Latoya Grindley, Staff Reporter
Stretch marks, especially for women, are vivid reminders of various life episodes, which are oftentimes linked to rapid weight loss or gain and, the most popular, pregnancy. Appearing on various parts of the body, these unsightly marks do nothing for a woman's self-esteem. Some persons are even afraid to expose certain body parts that have been affected.
Depending on the colour of the skin, stretch marks over a period of time fade to a lighter hue, which makes them easily visible.
According to dermatologist Dr Arlene Rose of DermaKare, stretch marks tend to appear on specific parts of the body and may come in different forms.
"They are most commonly seen on the tummy, buttocks, waist area, arms, breasts and thighs, sometimes even behind the knees or on the back. There are also different types: some are lighter and often sunken, some form networks, others may be darker or raised. Some stretch marks look reddish or purplish in colour and these are usually newest and somewhat easier to treat," Dr Rose said, adding that genetics play a role.
"There may sometimes be a genetic predisposition; however, it doesn't mean that if your mother has stretch marks that you will also, as everyone is different and genes may come from many generations back," she noted and suggested the use of over-the-counter products.
"These products can be used, but they usually take much longer to give results. Some of the main ingredients used are,vitamin E, cocoa butter, alpha hydroxy acids, and vegetable extracts. It has been traditionally claimed that products like cocoa butter, vitamin E, olive oil, among other products, can prevent stretch marks."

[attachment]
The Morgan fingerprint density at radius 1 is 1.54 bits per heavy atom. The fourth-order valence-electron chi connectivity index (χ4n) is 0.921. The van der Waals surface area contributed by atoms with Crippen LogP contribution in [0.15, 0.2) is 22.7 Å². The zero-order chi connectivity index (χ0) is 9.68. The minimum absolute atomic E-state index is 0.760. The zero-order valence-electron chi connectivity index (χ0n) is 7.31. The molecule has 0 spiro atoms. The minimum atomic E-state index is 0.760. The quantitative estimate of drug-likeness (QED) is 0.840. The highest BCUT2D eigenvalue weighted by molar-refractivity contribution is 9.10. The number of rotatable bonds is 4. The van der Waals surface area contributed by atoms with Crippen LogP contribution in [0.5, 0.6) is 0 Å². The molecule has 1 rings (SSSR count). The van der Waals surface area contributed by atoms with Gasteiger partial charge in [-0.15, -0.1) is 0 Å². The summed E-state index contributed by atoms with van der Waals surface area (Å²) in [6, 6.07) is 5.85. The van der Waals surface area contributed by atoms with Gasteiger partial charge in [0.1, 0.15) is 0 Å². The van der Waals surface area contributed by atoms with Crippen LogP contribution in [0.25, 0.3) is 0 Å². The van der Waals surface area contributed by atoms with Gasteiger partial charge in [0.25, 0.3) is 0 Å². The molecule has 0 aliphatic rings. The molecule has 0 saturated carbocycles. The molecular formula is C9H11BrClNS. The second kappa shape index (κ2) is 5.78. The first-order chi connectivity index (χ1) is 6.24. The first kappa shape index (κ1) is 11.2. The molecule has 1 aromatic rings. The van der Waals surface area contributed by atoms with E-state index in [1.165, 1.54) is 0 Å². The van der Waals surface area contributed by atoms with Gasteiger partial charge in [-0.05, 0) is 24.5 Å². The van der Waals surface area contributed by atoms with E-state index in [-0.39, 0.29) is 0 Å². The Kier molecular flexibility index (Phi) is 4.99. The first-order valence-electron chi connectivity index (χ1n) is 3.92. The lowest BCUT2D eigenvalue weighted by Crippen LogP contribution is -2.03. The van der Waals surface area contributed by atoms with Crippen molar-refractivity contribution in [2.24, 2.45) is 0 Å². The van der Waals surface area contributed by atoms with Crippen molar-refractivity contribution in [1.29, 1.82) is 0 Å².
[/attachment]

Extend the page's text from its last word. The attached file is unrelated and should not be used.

Using preventative methods with some of these readily available products, especially during pregnancy, is recommended.
"They may help by improving the moisture content and elasticity of the skin which may make one less likely to develop the stretch marks, so I do recommend them during times like pregnancy. I also recommend that persons try to maintain a steady body weight, avoiding fluctuations."
For faster and more effective results, Dr Rose recommends dermatological care. A dermatologist or skincare specialist will work out a treatment programme.
"To eliminate stretch marks has always been a challenge; however, at DermaKare, we use combinations of therapies, depending on the location and type of the marks, the sensitivity of the skin of the person, as well as the budget my patients are working with."
These include laser, collagen induction therapy and peels, which are deemed best for treating stretch marks.
"We have a high degree of patient satisfaction and it makes us happy when many of our patients can get back into certain types of clothing again or go to the beach after avoiding it for a long time."
Highlighting that the earlier stretch marks are treated, the better the results, Dr Rose said that they can be treated to the point of being unnoticeable.
"When we treat stretch marks, if they are sunken or raised we notice they first seem to flatten and then appear to become broken up until they no longer appear to be there. As they clear, one has to go closer and closer to actually see them until they just are not noticeable anymore. Usually at this point, patients have already become much more confident and happy. That is our aim."